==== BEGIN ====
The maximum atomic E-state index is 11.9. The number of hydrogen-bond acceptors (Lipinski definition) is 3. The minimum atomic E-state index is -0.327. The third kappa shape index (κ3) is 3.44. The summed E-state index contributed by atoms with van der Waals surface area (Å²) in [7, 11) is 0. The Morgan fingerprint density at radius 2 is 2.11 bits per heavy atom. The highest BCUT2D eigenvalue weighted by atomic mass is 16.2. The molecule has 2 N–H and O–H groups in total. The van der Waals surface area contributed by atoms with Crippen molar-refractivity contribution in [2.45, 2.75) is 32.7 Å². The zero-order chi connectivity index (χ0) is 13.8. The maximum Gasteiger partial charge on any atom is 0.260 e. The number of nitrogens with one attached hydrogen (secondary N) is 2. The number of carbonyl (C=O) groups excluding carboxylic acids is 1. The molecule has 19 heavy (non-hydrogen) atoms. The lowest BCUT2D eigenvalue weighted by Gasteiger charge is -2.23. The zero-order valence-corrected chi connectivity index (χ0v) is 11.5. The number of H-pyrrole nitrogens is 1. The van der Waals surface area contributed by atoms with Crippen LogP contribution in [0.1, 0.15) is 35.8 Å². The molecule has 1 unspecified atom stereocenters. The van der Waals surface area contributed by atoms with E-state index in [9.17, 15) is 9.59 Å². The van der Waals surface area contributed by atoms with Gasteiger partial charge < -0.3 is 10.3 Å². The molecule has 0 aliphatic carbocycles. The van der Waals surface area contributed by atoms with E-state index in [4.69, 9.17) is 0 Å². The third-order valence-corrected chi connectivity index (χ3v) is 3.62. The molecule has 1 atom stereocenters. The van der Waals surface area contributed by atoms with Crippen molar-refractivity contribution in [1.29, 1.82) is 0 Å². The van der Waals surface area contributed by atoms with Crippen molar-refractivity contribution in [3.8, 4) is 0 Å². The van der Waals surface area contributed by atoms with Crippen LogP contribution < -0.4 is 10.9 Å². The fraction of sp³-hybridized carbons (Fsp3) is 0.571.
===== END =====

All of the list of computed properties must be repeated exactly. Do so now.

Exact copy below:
The maximum atomic E-state index is 11.9. The number of hydrogen-bond acceptors (Lipinski definition) is 3. The minimum atomic E-state index is -0.327. The third kappa shape index (κ3) is 3.44. The summed E-state index contributed by atoms with van der Waals surface area (Å²) in [7, 11) is 0. The Morgan fingerprint density at radius 2 is 2.11 bits per heavy atom. The highest BCUT2D eigenvalue weighted by atomic mass is 16.2. The molecule has 2 N–H and O–H groups in total. The van der Waals surface area contributed by atoms with Crippen molar-refractivity contribution in [2.45, 2.75) is 32.7 Å². The zero-order chi connectivity index (χ0) is 13.8. The maximum Gasteiger partial charge on any atom is 0.260 e. The number of nitrogens with one attached hydrogen (secondary N) is 2. The number of carbonyl (C=O) groups excluding carboxylic acids is 1. The molecule has 19 heavy (non-hydrogen) atoms. The lowest BCUT2D eigenvalue weighted by Gasteiger charge is -2.23. The zero-order valence-corrected chi connectivity index (χ0v) is 11.5. The number of H-pyrrole nitrogens is 1. The van der Waals surface area contributed by atoms with Crippen LogP contribution in [0.1, 0.15) is 35.8 Å². The molecule has 1 unspecified atom stereocenters. The van der Waals surface area contributed by atoms with E-state index in [9.17, 15) is 9.59 Å². The van der Waals surface area contributed by atoms with Gasteiger partial charge < -0.3 is 10.3 Å². The molecule has 0 aliphatic carbocycles. The van der Waals surface area contributed by atoms with E-state index in [4.69, 9.17) is 0 Å². The third-order valence-corrected chi connectivity index (χ3v) is 3.62. The molecule has 1 atom stereocenters. The van der Waals surface area contributed by atoms with Crippen molar-refractivity contribution in [1.29, 1.82) is 0 Å². The van der Waals surface area contributed by atoms with Crippen molar-refractivity contribution in [3.8, 4) is 0 Å². The van der Waals surface area contributed by atoms with Crippen LogP contribution < -0.4 is 10.9 Å². The fraction of sp³-hybridized carbons (Fsp3) is 0.571.